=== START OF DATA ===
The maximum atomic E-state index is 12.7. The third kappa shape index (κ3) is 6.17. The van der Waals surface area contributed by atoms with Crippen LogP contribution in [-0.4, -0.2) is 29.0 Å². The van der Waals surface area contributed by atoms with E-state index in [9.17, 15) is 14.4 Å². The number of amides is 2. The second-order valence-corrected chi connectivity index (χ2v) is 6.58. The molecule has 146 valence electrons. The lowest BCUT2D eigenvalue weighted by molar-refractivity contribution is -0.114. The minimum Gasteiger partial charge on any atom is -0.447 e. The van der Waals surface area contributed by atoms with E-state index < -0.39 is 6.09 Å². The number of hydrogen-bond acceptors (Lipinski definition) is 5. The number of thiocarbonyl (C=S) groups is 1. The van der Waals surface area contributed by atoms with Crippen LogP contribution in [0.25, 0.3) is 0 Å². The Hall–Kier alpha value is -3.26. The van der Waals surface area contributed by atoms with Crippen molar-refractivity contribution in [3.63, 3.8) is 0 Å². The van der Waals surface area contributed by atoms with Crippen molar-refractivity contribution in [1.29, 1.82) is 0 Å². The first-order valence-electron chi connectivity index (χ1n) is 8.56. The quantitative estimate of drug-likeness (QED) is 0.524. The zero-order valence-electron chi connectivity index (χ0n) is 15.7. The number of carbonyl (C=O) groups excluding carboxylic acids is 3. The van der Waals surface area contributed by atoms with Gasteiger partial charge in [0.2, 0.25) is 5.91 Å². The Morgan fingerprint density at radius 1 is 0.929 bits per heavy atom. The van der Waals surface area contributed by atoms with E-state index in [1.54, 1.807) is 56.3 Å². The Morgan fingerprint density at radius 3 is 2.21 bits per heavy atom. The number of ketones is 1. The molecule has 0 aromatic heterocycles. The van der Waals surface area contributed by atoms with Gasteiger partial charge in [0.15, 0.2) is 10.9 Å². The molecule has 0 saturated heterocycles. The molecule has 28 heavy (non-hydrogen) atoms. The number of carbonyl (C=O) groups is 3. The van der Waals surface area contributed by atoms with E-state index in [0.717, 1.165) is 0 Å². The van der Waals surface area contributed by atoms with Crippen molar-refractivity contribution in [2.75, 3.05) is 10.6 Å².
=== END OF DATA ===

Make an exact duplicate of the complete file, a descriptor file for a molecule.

The maximum atomic E-state index is 12.7. The third kappa shape index (κ3) is 6.17. The van der Waals surface area contributed by atoms with Crippen LogP contribution in [-0.4, -0.2) is 29.0 Å². The van der Waals surface area contributed by atoms with E-state index in [9.17, 15) is 14.4 Å². The number of amides is 2. The second-order valence-corrected chi connectivity index (χ2v) is 6.58. The molecule has 146 valence electrons. The lowest BCUT2D eigenvalue weighted by molar-refractivity contribution is -0.114. The minimum Gasteiger partial charge on any atom is -0.447 e. The van der Waals surface area contributed by atoms with E-state index < -0.39 is 6.09 Å². The number of hydrogen-bond acceptors (Lipinski definition) is 5. The number of thiocarbonyl (C=S) groups is 1. The van der Waals surface area contributed by atoms with Crippen LogP contribution in [0.25, 0.3) is 0 Å². The Hall–Kier alpha value is -3.26. The van der Waals surface area contributed by atoms with Crippen molar-refractivity contribution in [3.63, 3.8) is 0 Å². The van der Waals surface area contributed by atoms with Crippen molar-refractivity contribution in [1.29, 1.82) is 0 Å². The first-order valence-electron chi connectivity index (χ1n) is 8.56. The quantitative estimate of drug-likeness (QED) is 0.524. The zero-order valence-electron chi connectivity index (χ0n) is 15.7. The number of carbonyl (C=O) groups excluding carboxylic acids is 3. The van der Waals surface area contributed by atoms with Gasteiger partial charge in [0.2, 0.25) is 5.91 Å². The Morgan fingerprint density at radius 1 is 0.929 bits per heavy atom. The van der Waals surface area contributed by atoms with E-state index in [1.54, 1.807) is 56.3 Å². The Morgan fingerprint density at radius 3 is 2.21 bits per heavy atom. The number of ketones is 1. The molecule has 0 aromatic heterocycles. The van der Waals surface area contributed by atoms with Gasteiger partial charge in [0.15, 0.2) is 10.9 Å². The molecule has 0 saturated heterocycles. The molecule has 28 heavy (non-hydrogen) atoms. The number of carbonyl (C=O) groups is 3. The van der Waals surface area contributed by atoms with E-state index in [0.717, 1.165) is 0 Å². The van der Waals surface area contributed by atoms with Crippen molar-refractivity contribution in [2.75, 3.05) is 10.6 Å².